The Carnivorous Sea

Jessie Ulmer


We think the ocean is trying to eat us. No one ever says this, of course, but our children are advised to stay in the shallows while we pace the shore. The ocean doesn’t eat children. But if one were to stray too far out or fall prey to a deceptive current, its parents would have to risk the carnivorous depths. Our children are liabilities. Perhaps all children are.

The ocean is dangerous, that much is true, but we don’t keep our children from it. The day will come when they, like us, have to decide, but for now they are free to cross the border between sand and sea, the transparent margin where water meets land. We do not enter the sand when our children run shrieking towards the waves. We stay by our cars, with our tablets and magazines and false sense of security. We pretend to read sales reports and answer emails, our clammy skin wrapped in high-collared coats, oversized sunglass balanced on our delicate noses. We keep wary eyes trained on the tideline. The waves tumble our children’s small bodies and we clutch at the unnatural metal of our cars’ fenders, hearts roaring like the tide. But then their faces break the water’s surface and air rolls back into our lungs. Their eyes are surf bright; their smiles gleam like sea glass. We know that under the water, beyond our sight, their toes push into cool, soft sand. It holds them. Our feet flex against the stiff sides of expensive shoes. 

No one gets any work done while our children play in the surf. We all pretend differently. Later, while our children sleep within the remembered warmth of sand and sun, we will make up for the lost time with long hours in home offices, the dark kept at bay by nothing but the click, click, click of our keyboards and the bioluminescence of our screens. The phosphorescent glow sends shapes swimming across our retinas. 

The ocean will not leave us. The whisper of waves finds us in our offices. It follows us down the long, sterile halls and into staff meetings; bubbles up from beneath the whir of the coffeemaker; creeps along the titled floor to tug at our ankles where they rest underneath our desks. When we bend to look, we find nothing but our briefcases, just as we left them. But we have straightened to find small piles of still-damp sand resting beside our coffee cups, drip castles sculpted by invisible fingers, with seaweed flags and driftwood turrets. Sometimes, in the midst of emails and paperwork and charts with colored numbers we secretly do not understand, we pick up our ringing phones to the sound of crashing saltwater. We let the receivers drop, smooth our faces, blame wrong numbers. The office sways around us.

As we drive home in the evenings the ocean laps at the corners of our eyes, sending waves further up the beach with each push, reaching for the tires of our cars. The ocean devours the sand between us. Long fingers tighten on steering wheels. We speed towards our exits.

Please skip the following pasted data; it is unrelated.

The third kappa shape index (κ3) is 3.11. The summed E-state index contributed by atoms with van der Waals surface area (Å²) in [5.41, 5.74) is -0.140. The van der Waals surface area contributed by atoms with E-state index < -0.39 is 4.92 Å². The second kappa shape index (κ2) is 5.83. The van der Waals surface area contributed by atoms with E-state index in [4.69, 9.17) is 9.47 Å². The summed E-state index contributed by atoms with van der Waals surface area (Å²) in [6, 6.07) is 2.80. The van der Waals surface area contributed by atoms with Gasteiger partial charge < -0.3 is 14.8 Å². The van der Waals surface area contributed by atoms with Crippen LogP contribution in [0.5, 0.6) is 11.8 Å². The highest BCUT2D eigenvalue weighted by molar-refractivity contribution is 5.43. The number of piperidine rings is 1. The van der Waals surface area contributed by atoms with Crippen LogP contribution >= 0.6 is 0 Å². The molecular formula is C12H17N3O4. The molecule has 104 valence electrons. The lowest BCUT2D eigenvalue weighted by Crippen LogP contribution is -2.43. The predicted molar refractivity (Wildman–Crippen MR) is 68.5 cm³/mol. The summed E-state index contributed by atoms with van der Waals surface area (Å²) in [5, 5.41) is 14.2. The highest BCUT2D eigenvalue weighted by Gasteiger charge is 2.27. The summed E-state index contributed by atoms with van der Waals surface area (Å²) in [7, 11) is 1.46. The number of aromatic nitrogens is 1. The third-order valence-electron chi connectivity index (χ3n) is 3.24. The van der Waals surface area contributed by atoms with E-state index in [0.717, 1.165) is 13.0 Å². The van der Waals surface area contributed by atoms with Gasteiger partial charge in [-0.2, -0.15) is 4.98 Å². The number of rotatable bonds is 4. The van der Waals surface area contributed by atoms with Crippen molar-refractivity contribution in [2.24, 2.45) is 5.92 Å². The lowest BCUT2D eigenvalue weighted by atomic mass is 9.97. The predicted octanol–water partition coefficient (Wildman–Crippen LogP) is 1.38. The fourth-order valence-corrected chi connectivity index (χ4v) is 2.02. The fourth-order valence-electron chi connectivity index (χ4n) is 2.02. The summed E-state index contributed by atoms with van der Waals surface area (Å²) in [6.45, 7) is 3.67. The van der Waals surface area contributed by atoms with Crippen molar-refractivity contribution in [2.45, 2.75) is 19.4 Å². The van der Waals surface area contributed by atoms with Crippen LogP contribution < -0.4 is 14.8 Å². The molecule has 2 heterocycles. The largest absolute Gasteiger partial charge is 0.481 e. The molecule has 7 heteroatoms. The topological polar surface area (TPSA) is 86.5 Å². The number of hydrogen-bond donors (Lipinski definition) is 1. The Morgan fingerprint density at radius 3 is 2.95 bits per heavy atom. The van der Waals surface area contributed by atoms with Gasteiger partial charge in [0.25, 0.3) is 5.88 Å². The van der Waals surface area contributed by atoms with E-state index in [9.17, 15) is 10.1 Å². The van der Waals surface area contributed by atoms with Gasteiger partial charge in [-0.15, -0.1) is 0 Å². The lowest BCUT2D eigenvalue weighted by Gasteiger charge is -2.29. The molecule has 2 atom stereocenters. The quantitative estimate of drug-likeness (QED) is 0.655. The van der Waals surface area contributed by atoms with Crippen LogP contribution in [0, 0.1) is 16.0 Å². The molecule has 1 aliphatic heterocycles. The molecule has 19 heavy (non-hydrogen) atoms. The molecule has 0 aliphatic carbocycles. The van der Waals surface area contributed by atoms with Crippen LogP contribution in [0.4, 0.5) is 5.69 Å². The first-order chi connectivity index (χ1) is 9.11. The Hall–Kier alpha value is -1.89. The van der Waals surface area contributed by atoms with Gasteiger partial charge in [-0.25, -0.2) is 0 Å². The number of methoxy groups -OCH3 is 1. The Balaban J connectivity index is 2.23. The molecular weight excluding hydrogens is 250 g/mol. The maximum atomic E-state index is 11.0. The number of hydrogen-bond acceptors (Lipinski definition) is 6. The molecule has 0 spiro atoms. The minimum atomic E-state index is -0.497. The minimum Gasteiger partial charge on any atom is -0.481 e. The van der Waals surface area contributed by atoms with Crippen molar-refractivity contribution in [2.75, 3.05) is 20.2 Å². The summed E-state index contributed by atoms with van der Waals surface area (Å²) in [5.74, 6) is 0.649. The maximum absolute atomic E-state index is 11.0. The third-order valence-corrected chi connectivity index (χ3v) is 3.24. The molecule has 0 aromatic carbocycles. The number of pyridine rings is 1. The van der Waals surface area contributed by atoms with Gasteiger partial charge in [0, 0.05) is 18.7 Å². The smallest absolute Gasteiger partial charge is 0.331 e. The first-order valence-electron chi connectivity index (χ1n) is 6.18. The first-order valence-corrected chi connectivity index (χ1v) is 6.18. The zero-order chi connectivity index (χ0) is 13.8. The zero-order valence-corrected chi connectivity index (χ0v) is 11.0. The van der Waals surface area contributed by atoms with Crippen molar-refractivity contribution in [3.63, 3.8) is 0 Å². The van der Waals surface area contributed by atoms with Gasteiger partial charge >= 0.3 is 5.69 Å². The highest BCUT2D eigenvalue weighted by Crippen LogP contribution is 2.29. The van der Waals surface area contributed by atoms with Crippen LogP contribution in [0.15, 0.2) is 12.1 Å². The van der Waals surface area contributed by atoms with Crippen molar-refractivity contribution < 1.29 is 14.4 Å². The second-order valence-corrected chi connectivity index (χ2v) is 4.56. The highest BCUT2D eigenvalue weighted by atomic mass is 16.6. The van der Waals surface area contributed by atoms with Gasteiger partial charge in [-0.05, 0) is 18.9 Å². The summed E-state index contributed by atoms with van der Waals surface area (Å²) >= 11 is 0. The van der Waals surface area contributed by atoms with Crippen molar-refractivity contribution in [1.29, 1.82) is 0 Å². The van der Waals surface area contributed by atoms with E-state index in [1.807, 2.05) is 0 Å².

When we arrive home, our children great us in our yards, sun-brown arms covered in mud, shirts a mess of twigs and grass clippings. They grasp our clean hands with their dirty fingers, lead us to the hollows they have carved from the hillsides. We see doormats fashioned from slabs of tree bark, walls woven from long-stemmed grass, the seamless way the earth claims our children. They are achingly of the land. We wipe the dirt from our pale skin. Our children look so little like us. 

By night we wake from dreams where our bodies are rocked by the push of invisible tides. We turn on the news and let the over-bright colors wash over us. We watch the reporters’ mouths make shapes. Their words are drowned by the hiss of the sea. In the rooms across from ours, our children sleep on. We think of their faces pressing into their pillows, of the delicate shadows cast by their eyelashes, the gentle curve of their cheek. We wrap our arms around our quivering legs and hold them steady until the gray light of morning pushes through our windows. We squint against the incoming sun. The unfiltered light stings our eyes. 

By morning we review paperwork at the kitchen table and pretend not to notice our children making waves in their cereal. They gleefully push their spoons back and forth, until the momentum creates current, creates pull. Milk sloshes out of bowls and for a moment we see sea spray, see bracing waves. Our phones beep. Cheerios are taken by riptides. When it is time to leave, our children wrap chubby arms around our knees and press salty kisses to our legs. We hold this moment like smooth, curved shells.

Sometimes, when the wrong numbers come in, which are not really wrong numbers at all, we stay on the phone for long moments.  The lights above us swim like the sun seen from far below the ocean’s surface. Air slides like water into our lungs. We see the shadow of webs between our fingers. 

We think the ocean is trying to eat us. The waves curl like grasping fingers. The tide beckons. We know it is trying to save us. The surf pushes soft sand onto our feet. Saltwater soothes our skin. Sometimes it is easier to be afraid. Miles from shore, our children sleep on in our quiet houses, their chests rising and falling with nothing but air. The weight of their bodies rests in our palms. We stand with our toes at the tideline and look out at the dark water. 



Jessie Ulmer is a recent graduate of Western Washington University where she studied creative writing and participated in Western's vibrant literary community. Her fiction has been published in Labyrinth, Jeopardy Magazine, The Yellow Chair Review, Pins and Needles: A Journal of Contemporary Fairy Tales, and From Bellingham with Love. She believes all seas are carnivorous, but doesn't hold that against them. It's only fair.

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